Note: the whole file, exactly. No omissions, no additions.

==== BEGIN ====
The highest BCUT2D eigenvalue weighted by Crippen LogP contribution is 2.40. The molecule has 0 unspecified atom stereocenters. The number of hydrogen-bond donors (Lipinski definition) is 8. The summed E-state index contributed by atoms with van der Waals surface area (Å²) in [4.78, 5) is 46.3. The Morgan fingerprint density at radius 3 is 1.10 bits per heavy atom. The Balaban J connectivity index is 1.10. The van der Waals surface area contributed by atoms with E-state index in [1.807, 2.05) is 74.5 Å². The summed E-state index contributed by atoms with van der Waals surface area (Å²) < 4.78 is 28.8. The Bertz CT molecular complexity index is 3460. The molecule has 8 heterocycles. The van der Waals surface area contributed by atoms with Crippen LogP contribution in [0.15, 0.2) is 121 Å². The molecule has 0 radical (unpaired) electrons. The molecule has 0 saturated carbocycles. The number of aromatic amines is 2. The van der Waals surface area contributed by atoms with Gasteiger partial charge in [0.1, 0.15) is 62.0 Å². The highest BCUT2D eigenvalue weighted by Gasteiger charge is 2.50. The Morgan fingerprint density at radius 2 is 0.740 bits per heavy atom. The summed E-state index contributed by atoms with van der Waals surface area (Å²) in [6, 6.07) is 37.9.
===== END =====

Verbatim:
The highest BCUT2D eigenvalue weighted by Crippen LogP contribution is 2.40. The molecule has 0 unspecified atom stereocenters. The number of hydrogen-bond donors (Lipinski definition) is 8. The summed E-state index contributed by atoms with van der Waals surface area (Å²) in [4.78, 5) is 46.3. The Morgan fingerprint density at radius 3 is 1.10 bits per heavy atom. The Balaban J connectivity index is 1.10. The van der Waals surface area contributed by atoms with E-state index in [1.807, 2.05) is 74.5 Å². The summed E-state index contributed by atoms with van der Waals surface area (Å²) < 4.78 is 28.8. The Bertz CT molecular complexity index is 3460. The molecule has 8 heterocycles. The van der Waals surface area contributed by atoms with Crippen LogP contribution in [0.15, 0.2) is 121 Å². The molecule has 0 radical (unpaired) electrons. The molecule has 0 saturated carbocycles. The number of aromatic amines is 2. The van der Waals surface area contributed by atoms with Gasteiger partial charge in [0.1, 0.15) is 62.0 Å². The highest BCUT2D eigenvalue weighted by Gasteiger charge is 2.50. The Morgan fingerprint density at radius 2 is 0.740 bits per heavy atom. The summed E-state index contributed by atoms with van der Waals surface area (Å²) in [6, 6.07) is 37.9.